In planning this album, VIK executive Jack Lewis thought it best to record Brookmeyer in three separate contexts in order to showcase him fully, each individual backdrop having its own particular flavor. First, a big band with an interesting instrumentation: four trumpets (Bernie Glow, Joe Ferrante, Al DeRisi and Lou Oles); one valve trombone (Bob Brookmeyer); four saxes (Al Cohn, Ed Wasserman, tenors; Al Epstein and Sol Schlinger, baritones); Osie Johnson, drums; Buddy Jones, bass; Hank Jones, piano. The Tunes – Oh, Jane Snavely, Open Country and Just You, Just Me - were arranged by Brookmeyer and are identified by a functional spareness that proves a provocative framework for the soloist. The construction of the arrangements hint at Basie, but are drawn with a lilting lightness and economy that is Brookmeyer. The solo sections are integral to the music’s appeal and are excitingly handled. The flowing solo statements of Brookmeyer and Al Cohn on Oh, Jane Snavely are most outstanding.Second, a comparatively standard medium size jazz group: three saxes (Gene Quill, alto; Al Cohn, tenor; and Sol Schlinger, baritone); valve trombone, Brookmeyer; trumpet, Nick Travis; and three rhythm (Milt Hinton, bass; Osie Johnson, drums; Hank Jones, piano). The material: a modern blues - Confusion Blues, an excursion into some Latin jazz; Gone Latin, which has some fine solo moments by Bob, Gene Quill and Al Cohn, over cooking Latin rhythm; finally, a standard tune with interesting chord changes, Zing! Went the Strings of My Heart… Again the scores their respects to Basie. I think you will find Al Cohn's arrangement of Zing the most delightful in this grouping, because everything seems to "sit" right.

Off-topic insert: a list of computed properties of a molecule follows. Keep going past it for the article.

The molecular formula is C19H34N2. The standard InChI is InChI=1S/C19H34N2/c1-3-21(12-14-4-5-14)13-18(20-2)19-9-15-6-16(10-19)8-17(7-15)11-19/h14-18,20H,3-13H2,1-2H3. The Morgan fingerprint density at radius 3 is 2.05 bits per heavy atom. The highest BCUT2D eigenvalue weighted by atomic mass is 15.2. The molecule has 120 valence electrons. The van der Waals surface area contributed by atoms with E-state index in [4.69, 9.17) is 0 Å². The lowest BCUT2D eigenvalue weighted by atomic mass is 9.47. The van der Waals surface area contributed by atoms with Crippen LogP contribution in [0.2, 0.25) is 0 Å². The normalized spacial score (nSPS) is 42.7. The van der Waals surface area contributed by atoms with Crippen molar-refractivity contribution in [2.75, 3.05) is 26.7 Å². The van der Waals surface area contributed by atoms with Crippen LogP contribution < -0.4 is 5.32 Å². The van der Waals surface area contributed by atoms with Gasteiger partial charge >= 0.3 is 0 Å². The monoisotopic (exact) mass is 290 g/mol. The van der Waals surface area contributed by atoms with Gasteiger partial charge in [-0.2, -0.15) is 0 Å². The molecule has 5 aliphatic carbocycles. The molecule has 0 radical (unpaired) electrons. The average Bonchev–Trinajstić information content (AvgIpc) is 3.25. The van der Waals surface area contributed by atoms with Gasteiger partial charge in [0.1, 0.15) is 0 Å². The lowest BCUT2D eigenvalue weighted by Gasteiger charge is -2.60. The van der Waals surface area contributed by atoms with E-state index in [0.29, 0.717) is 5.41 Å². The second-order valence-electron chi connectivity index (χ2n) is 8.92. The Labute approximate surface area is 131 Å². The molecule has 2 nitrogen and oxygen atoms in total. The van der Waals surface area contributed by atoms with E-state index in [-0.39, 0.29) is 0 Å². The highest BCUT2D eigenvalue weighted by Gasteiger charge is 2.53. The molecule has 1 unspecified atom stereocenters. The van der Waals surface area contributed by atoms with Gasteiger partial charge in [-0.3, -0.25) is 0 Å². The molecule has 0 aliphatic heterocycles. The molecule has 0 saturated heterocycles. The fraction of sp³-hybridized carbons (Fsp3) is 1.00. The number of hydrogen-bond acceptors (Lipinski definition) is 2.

There is a wonderful opening solo by Brookmeyer, and an exciting barrage of four-bar interchanges among the horns that makes this tune even more exciting.The last session is more serious in nature, for the material and handling of instrumentation tends to make it so. Once again there are eight men: two trumpets (Nick Travis and Bernie Glow); French horn, Joe Singer; tuba, Don Butterfield; trombone and solo piano, Brookmeyer; reeds (Al Cohn, tenor and clarinet; Al Epstein, baritone and English horn); Osie Johnson, drums; and Milt Hinton, bass. The tunes: Big City Life by Bob Brookmeyer, is a nicely developed musing on just that. It features Bob on piano, Al Epstein on English horn and interesting utilization of the instrumentation in creation of sound coloration appropriate to the wistful quality of this piece. Al Cohn’s arrangement of Nature Boy is a study in reflective sadness that plays up the lower portion of the sound spectrum and features Bob on trombone and piano, Al Cohn on clarinet, Joe Singer on French horn, and the depth that is Don Butterfield, on tuba. Finally, in the happier and more obviously jazz-like texture, is Al Cohn's arrangement of I’m Old Fashioned. It is typically rhythmically sound, and Al makes excellent use of the breadth of the lower register instruments for punctuation.As Jack Lewis said as we were having coffee at the session, "This may not be the most experimental music in the world, but if Brookmeyer imprints his name and personality on it, it has that ever so rare thing – soul."
Reference - Burt Korall